[The following guest post is contributed by Suprotik Das, a 3rd year law student at the Jindal Global Law School, Sonepat, Haryana.
This is a follow-up to a previous post “Whistleblowing and Confidentiality Agreements”.]
KBR, a US company, required employees and former employees to sign confidentiality agreements when they were being interviewed for internal compliance issues with regard to violation of federal securities laws. These confidentiality agreements imposed certain restrictions on the employees before they intimated the SEC, thereby rendering their whistleblowing provisions insignificant. In a final settlement with the SEC, KBR agreed to pay a sum of $130,000 as a penalty to settle and revise its confidentiality agreements.
What if there is a KBR-like confidentiality situation in India and the internal whistleblowing policy of a company is rendered nugatory? What if a member of the audit committee or a director is engaged in nullifying the effect of a company’s whistleblowing policy? What is the relief available to an employee apart from intimating the audit committee?
The answer lies in section 206(1) of the Companies Act, 2013, specifically with the phrase ‘…any information received by him…’. This enables a shareholder or an employee to inform the Registrar of Companies about any malpractice the company may indulge in. In accordance with section 206(2), it is the duty of the company and its officers to supply information or give an explanation to the best of their knowledge and power and to produce the documents to the Registrar within the time specified or extended by the Registrar.
Under section 206(4), if the Registrar is satisfied on the basis of information furnished to him or on a representation made to him by ‘any person’ that the business of a company is being carried on for a fraudulent or unlawful purpose or not in compliance with the provisions of the Act or if the grievances of investors are not being addressed, then the Registrar may, after informing the company of the allegations made against it by a written order, call on the company to furnish in writing any information or explanation on matters specified in the order within such time as he may specify and carry out an inquiry as he deems fit after providing the company a reasonable opportunity of being heard. Here, ‘any person’ could mean a shareholder or an employee.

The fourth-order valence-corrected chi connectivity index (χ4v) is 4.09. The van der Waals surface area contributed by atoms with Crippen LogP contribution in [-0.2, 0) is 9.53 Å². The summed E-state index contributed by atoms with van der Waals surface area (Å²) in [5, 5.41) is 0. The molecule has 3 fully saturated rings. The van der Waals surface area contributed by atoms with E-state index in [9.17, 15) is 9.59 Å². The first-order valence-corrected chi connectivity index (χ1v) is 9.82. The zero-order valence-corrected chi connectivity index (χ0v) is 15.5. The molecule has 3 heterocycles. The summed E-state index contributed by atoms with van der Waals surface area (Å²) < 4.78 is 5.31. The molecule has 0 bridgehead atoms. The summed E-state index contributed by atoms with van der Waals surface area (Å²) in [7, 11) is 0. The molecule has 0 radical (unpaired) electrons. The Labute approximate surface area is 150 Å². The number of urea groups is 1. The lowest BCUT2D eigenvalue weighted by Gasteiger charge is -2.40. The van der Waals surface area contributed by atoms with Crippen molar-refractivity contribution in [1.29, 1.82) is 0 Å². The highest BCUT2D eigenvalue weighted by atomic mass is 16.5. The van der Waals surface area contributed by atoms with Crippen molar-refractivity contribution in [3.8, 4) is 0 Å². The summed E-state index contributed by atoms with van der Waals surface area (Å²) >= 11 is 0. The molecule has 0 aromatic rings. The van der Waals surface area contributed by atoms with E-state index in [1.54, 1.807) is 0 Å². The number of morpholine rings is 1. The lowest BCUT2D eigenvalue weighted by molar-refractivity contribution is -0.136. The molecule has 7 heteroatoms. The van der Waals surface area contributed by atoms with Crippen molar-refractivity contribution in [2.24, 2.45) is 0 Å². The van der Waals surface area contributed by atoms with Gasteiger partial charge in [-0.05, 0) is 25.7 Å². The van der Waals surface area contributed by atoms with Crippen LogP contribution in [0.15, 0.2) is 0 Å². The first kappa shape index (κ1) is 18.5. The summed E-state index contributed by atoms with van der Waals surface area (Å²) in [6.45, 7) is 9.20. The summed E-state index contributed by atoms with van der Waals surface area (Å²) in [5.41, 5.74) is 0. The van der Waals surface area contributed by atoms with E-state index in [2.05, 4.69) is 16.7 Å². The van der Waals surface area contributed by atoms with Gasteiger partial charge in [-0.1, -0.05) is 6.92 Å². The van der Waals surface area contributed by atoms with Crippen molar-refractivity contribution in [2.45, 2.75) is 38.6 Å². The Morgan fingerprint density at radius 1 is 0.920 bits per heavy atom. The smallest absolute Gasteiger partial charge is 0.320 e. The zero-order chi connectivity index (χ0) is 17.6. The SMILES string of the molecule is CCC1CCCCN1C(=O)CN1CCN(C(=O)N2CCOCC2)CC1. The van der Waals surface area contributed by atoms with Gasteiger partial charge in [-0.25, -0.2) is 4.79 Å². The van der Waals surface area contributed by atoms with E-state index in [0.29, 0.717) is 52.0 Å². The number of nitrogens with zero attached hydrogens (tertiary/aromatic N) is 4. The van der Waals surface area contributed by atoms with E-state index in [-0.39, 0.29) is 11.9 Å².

The second proviso to this section is of particular importance. Where business of a company is being carried on for a fraudulent or unlawful purpose, every officer of the company who is in default shall be punishable for fraud in the manner as provided in section 447. The explanation to Section 447 mentions that ‘fraud’ includes any act, omission, concealment of any fact or abuse of position committed by any person or any other person with the connivance in any manner, with intent to deceive, to gain undue advantage from, or to injure the interests of, the company or its shareholders or its creditors or any other person, whether or not there is any wrongful gain or wrongful loss. The punishment for fraud is that any person who is found to be guilty of fraud, shall be punishable with imprisonment for a term which shall not be less than six months but which may extend to ten years and shall also be liable to fine which shall not be less than the amount involved in the fraud, but which may extend to three times the amount involved in the fraud.